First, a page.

Hypothyroidism During Pregnancy
(Thyroid Deficiency During Pregnancy)
Ruchi Mathur, MD, FRCP(C)
Ruchi Mathur, MD, FRCP(C) is an Attending Physician with the Division of Endocrinology, Diabetes and Metabolism and Associate Director of Clinical Research, Recruitment and Phenotyping with the Center for Androgen Related Disorders, Department of Obstetrics and Gynecology at Cedars-Sinai Medical Center.
William C. Shiel Jr., MD, FACP, FACR
Dr. Shiel received a Bachelor of Science degree with honors from the University of Notre Dame. There he was involved in research in radiation biology and received the Huisking Scholarship. After graduating from St. Louis University School of Medicine, he completed his Internal Medicine residency and Rheumatology fellowship at the University of California, Irvine. He is board-certified in Internal Medicine and Rheumatology.
- Hypothyroidism during pregnancy facts
- What is the thyroid gland?
- What happens with thyroid disease?
- How is hypothyroidism treated during pregnancy?
- What are the consequences of hypothyroidism during pregnancy?
- How early does the mother's thyroid hormone affect the unborn baby?
- What can be done to avoid the consequences of hypothyroidism in pregnancy?
- Find a local Obstetrician-Gynecologist in your town
Hypothyroidism during pregnancy facts
- Hypothyroidism, wherein the thyroid gland produces an inadequate amount of thyroid hormone, is a common disorder particularly in women of childbearing age.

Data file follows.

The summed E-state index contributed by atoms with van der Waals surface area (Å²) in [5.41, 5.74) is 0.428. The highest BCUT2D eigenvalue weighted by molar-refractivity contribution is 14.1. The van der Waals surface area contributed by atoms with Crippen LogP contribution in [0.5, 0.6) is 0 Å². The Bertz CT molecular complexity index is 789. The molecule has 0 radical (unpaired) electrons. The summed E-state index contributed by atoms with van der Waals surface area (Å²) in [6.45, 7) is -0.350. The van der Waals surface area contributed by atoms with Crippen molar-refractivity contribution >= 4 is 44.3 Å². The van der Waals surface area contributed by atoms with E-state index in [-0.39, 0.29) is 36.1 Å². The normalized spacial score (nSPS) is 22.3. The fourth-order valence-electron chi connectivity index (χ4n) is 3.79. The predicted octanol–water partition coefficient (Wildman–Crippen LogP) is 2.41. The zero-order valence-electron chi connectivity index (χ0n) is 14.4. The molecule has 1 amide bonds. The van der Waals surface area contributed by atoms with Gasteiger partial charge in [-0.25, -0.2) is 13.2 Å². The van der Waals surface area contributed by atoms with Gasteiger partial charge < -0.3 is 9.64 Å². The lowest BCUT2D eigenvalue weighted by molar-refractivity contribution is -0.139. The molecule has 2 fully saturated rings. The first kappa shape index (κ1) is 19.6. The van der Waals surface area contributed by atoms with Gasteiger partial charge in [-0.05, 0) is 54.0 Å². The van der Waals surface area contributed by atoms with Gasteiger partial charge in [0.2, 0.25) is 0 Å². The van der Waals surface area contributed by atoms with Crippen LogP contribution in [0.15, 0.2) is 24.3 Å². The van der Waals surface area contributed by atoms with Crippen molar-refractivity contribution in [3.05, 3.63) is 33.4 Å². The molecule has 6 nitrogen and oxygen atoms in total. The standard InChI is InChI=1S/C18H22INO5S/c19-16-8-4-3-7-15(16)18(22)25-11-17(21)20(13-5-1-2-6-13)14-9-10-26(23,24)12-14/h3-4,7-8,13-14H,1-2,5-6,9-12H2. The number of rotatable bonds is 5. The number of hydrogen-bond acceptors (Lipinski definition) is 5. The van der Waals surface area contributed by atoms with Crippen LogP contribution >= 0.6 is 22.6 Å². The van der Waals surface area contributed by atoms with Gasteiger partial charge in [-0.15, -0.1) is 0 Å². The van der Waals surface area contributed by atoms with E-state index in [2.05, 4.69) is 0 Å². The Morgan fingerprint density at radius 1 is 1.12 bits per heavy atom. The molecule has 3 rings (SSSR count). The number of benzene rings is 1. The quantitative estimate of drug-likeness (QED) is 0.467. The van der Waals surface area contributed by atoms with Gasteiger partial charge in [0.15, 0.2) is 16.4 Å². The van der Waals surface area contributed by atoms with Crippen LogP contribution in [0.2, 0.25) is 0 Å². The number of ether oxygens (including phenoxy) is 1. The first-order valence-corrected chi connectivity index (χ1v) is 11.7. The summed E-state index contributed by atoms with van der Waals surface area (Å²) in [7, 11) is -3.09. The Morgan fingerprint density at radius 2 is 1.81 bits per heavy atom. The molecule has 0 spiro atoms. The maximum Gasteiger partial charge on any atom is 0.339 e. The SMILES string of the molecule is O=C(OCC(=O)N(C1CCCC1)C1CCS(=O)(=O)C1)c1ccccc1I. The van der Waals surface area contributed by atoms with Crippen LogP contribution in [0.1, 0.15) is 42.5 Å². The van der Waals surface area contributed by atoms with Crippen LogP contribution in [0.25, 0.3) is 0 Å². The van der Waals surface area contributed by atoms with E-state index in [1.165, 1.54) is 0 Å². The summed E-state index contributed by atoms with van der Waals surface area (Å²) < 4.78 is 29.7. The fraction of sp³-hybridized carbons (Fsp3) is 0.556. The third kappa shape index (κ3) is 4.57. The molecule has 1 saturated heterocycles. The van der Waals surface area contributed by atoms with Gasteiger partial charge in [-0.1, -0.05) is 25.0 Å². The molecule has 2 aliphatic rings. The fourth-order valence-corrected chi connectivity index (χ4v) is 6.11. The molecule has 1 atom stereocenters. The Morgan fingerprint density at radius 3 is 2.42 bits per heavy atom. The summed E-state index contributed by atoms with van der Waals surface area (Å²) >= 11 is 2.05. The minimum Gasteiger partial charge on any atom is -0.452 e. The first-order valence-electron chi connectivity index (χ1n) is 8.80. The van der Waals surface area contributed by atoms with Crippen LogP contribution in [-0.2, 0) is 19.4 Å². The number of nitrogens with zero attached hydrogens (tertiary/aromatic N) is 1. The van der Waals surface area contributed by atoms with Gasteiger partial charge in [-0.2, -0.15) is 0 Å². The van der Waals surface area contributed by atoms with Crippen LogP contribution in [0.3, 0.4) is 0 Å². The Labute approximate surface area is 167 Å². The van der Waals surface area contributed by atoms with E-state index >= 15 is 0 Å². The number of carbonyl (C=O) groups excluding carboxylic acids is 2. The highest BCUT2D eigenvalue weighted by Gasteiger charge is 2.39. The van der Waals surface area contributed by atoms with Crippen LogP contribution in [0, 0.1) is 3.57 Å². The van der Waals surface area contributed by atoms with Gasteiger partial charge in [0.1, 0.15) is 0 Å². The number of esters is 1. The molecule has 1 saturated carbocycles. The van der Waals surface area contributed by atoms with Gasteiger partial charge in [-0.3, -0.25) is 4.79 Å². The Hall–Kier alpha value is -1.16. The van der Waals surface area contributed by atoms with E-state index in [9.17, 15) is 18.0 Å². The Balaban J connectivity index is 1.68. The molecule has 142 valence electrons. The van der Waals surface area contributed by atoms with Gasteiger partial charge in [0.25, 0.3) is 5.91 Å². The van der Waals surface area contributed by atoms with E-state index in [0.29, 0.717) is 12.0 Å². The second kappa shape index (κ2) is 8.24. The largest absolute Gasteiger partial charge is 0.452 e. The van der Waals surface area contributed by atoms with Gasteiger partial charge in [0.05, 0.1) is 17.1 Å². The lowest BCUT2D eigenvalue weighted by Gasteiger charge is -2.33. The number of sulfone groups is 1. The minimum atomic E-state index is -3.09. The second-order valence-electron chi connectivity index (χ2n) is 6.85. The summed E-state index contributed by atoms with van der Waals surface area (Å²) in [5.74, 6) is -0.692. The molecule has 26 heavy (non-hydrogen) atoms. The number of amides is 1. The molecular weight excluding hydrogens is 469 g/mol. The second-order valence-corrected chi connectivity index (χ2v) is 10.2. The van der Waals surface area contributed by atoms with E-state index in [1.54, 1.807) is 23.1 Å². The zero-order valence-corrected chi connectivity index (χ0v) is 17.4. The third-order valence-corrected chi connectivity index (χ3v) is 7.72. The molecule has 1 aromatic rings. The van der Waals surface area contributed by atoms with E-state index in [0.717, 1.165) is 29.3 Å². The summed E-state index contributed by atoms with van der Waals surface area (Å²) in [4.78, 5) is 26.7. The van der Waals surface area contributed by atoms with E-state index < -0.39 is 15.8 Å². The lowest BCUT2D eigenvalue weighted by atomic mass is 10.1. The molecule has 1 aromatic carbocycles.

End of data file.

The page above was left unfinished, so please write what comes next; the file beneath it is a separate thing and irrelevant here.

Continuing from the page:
- Hypothyroidism of the mother during pregnancy may result in developmental delay in the child.
- Treatment of hypothyroidism requires thyroid hormone medication.
- There may be indications to start thyroid hormone therapy in women who are borderline in thyroid function and who are either pregnant or desiring pregnancy.
- The treatment goal of hypothyroidism in pregnancy is to maintain a thyroid hormone level within high normal range.
- Pregnant women who are on thyroid hormone should have blood testing frequently during pregnancy as requirements may change.
- Early studies found that children born to mothers with hypothyroidism during pregnancy had lower IQ and impaired psychomotor (mental and motor) development. If properly controlled, often by increasing the amount of thyroid hormone, women with hypothyroidism can have healthy, unaffected babies.
Thyroid disease is particularly common in women of child-bearing age. As a result, it is no surprise that thyroid disease may complicate the course of pregnancy. Frequency varies among different populations and different countries. While pregnancy itself is a natural state and not a "disease," thyroid disorders during pregnancy affect mother and baby. This article focuses specifically on hypothyroidism and pregnancy. After a general description of normal and abnormal thyroid function, recent data on long term consequences in children of mothers who had hypothyroidism during pregnancy will be reviewed.
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